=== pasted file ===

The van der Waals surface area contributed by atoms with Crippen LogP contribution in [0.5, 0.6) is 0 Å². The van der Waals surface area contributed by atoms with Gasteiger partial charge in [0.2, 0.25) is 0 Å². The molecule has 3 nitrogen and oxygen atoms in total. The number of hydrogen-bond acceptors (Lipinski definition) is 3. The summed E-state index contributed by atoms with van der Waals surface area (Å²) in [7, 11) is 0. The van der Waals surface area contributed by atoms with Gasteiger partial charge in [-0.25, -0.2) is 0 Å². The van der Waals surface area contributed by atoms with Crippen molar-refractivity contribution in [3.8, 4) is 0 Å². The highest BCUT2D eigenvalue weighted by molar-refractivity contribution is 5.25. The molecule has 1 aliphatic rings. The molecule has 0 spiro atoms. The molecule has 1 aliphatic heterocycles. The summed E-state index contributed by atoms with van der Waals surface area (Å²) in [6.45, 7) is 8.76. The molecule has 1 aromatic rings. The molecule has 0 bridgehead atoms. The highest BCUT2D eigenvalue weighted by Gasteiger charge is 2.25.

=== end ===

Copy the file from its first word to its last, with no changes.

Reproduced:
The van der Waals surface area contributed by atoms with Crippen LogP contribution in [0.5, 0.6) is 0 Å². The van der Waals surface area contributed by atoms with Gasteiger partial charge in [0.2, 0.25) is 0 Å². The molecule has 3 nitrogen and oxygen atoms in total. The number of hydrogen-bond acceptors (Lipinski definition) is 3. The summed E-state index contributed by atoms with van der Waals surface area (Å²) in [7, 11) is 0. The van der Waals surface area contributed by atoms with Gasteiger partial charge in [-0.25, -0.2) is 0 Å². The van der Waals surface area contributed by atoms with Crippen molar-refractivity contribution in [3.8, 4) is 0 Å². The highest BCUT2D eigenvalue weighted by molar-refractivity contribution is 5.25. The molecule has 1 aliphatic rings. The molecule has 0 spiro atoms. The molecule has 1 aliphatic heterocycles. The summed E-state index contributed by atoms with van der Waals surface area (Å²) in [6.45, 7) is 8.76. The molecule has 1 aromatic rings. The molecule has 0 bridgehead atoms. The highest BCUT2D eigenvalue weighted by Gasteiger charge is 2.25.